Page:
I am actually typing this now on my Hackintosh.

I found a Microsoft produced RDP client that will allow me to connect to Windows computers and servers! The initial version was really bad but I found V2.0 on the Apple downloads web site which works perfect. Firefox is available for the Mac too. Greasemonkey works fine. There is a verison of Office for the Mac as well as an Open Source Office (Neooffice) tool set. iTunes is of course available for the mac. Even my new GPS came with a Mac version of the program! Microsoft have also released a version of Windows Live for the Mac that works well. There is a program called parallel that will allow you to run Windows VMs on top of the mac for those programs you can’t find a way to do.

So get this, I always hear criticism about Wintel and how large their updates are. So after I installed 10.5.4 I did a check to see what updates are available. Get this 60.3MB quick time, 79.3MB itunes, 136MB java mac, and an astonishing 737MB mac os updates. Holy crap.

There are very few anti virus programs for the Mac. This is because to date virus writers have largely ignored the Macs. Given the browser portability between Windows/Mac this actually surprises me. But without anti virus the Mac is a pretty Zippy environment. The GUI is quite different from Windows and I find myself being clumsy with it. I am use to pressing end to get the end of a line, home to get to the front, ctrl-insrt for copy etc and maybe it’s because I am not using a mac keyboard but they don’t work. As well the mac has a dedicated control key that is used in their shortcuts which of course I don’t have.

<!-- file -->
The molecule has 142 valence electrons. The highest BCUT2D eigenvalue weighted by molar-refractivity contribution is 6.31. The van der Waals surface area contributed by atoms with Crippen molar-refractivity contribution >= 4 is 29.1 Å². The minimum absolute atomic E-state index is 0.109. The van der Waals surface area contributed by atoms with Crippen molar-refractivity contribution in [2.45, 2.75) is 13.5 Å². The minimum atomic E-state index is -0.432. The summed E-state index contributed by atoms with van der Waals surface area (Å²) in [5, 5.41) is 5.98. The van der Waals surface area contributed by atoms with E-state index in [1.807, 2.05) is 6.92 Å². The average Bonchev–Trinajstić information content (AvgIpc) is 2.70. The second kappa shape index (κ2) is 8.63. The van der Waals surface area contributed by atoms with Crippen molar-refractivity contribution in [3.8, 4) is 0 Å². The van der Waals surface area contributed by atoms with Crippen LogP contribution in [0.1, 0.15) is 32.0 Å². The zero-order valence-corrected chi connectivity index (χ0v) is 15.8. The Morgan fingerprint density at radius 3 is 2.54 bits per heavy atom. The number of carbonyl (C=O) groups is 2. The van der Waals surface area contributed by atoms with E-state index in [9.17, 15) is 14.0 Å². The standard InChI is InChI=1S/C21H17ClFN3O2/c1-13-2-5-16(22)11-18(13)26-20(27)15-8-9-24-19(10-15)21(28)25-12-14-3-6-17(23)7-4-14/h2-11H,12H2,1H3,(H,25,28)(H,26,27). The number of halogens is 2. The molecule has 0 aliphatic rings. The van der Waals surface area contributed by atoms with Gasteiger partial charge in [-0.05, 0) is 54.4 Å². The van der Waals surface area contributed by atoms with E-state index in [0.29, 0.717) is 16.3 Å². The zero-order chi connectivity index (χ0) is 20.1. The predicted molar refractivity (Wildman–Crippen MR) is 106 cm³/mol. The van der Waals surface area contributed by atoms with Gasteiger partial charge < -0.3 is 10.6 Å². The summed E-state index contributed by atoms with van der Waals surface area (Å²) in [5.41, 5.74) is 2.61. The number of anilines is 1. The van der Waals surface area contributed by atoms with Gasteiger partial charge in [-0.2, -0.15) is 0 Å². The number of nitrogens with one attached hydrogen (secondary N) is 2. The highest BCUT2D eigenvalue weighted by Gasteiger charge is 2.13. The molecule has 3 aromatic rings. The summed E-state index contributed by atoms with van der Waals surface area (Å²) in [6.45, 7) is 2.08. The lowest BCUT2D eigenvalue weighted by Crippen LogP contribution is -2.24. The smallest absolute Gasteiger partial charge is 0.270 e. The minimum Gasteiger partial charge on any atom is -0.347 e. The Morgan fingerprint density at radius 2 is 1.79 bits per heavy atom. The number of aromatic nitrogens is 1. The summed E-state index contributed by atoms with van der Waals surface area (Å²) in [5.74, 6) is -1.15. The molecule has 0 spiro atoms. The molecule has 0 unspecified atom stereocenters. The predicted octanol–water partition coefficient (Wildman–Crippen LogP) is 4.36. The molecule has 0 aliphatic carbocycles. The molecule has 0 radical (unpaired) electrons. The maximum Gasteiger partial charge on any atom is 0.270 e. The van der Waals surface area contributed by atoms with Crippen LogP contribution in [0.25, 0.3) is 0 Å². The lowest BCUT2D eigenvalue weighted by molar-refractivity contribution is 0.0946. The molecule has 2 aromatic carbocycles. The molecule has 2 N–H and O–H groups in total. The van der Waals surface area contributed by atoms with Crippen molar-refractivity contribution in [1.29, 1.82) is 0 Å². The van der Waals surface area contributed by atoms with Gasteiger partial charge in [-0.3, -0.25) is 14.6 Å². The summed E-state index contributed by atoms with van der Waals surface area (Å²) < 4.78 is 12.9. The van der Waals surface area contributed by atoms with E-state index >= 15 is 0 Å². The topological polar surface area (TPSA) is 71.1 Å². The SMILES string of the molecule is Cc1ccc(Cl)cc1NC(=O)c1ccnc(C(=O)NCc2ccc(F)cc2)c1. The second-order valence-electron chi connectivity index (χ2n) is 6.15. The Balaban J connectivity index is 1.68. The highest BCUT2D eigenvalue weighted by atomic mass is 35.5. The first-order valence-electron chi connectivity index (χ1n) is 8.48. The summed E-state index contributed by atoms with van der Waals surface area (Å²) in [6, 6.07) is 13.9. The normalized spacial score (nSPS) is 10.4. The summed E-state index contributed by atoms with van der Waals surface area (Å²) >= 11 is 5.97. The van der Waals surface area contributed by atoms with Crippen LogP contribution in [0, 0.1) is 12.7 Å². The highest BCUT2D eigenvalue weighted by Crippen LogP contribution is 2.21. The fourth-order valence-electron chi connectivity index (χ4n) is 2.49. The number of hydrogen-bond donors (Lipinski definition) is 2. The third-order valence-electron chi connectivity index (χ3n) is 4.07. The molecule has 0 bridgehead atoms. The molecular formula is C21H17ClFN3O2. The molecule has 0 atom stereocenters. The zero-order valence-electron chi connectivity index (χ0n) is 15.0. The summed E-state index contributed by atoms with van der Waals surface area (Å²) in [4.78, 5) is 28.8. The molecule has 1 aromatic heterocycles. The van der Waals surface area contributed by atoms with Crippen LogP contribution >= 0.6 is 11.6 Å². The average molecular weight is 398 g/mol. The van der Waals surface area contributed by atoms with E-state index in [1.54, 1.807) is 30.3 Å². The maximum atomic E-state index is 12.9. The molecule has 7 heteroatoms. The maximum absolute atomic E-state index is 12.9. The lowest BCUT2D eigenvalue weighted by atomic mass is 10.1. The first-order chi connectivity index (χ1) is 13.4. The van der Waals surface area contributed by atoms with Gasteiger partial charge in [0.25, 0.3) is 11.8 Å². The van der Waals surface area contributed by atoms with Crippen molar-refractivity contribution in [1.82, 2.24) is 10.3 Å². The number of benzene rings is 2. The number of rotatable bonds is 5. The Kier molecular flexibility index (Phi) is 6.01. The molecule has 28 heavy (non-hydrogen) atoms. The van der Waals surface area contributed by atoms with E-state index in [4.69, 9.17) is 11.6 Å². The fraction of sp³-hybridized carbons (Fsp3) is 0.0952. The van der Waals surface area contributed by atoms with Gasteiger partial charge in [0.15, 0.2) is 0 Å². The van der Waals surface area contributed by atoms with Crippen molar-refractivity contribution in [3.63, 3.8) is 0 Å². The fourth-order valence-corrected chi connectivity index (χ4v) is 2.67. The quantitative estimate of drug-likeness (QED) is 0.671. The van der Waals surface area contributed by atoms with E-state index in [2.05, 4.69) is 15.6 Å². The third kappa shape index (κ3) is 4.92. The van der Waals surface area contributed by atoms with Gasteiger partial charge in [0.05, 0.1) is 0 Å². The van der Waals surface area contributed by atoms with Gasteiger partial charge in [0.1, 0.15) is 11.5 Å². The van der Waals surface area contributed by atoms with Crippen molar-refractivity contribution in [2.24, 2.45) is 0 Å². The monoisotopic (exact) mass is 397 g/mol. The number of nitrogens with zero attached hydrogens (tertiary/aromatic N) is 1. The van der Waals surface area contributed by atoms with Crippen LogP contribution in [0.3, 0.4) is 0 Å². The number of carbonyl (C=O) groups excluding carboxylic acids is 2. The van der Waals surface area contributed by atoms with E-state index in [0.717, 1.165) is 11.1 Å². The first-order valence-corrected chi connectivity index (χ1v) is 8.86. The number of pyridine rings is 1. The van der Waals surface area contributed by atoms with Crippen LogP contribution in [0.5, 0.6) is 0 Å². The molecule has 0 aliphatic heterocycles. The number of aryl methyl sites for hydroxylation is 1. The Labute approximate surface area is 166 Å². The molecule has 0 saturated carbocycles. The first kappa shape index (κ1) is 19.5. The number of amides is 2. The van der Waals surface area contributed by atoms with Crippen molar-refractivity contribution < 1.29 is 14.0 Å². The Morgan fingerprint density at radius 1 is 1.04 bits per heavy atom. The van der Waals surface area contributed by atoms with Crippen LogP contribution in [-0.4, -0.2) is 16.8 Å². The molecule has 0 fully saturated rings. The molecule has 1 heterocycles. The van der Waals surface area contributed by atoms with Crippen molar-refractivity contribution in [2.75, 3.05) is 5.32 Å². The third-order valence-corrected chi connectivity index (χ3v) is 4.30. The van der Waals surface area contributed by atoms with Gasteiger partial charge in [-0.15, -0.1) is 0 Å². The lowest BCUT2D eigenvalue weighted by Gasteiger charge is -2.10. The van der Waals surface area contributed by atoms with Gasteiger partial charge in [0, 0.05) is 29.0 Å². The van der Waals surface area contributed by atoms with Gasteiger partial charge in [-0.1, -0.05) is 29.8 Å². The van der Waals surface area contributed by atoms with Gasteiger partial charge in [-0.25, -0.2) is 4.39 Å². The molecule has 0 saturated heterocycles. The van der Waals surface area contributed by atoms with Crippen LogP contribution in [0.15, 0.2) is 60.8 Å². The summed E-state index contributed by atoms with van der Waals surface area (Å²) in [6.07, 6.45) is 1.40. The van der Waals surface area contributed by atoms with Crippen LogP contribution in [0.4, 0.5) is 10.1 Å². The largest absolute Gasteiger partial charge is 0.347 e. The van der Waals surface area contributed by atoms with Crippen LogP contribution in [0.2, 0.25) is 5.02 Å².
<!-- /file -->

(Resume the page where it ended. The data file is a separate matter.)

Out of the box I was able to connect to Windows shares over the network but not to the hidden shares (c$ for example).

Every time I have used Linux or another non Windows Operating System I have run into a road block that means I can not use only that OS. With the Mac it seems quite probable that it could be a keeper.

You can find some free programs linked off of which is where I found the RDP client, Firefox, updated iTunes, Java for the Mac etc.

While the Mac supports multiple users, I have not found anything like switch user that Windows has that allows one users stuff to stay up and running while some one else logs on to do there stuff.

Here are a number gotchas that caught me:

– More than once I did the install and the display would go blank. Turns out it was using a resolution/refresh rate my laptop display could not show. I hooked it up to an external display to get it up

– A number of the distros are not compatible with the Core 2 duo processors in PCs. I had to disable one of the processors to get it running.

– As mentioned before you may need to leave the CD in for the boot.


June 23, 2009 - Posted by | Other reviews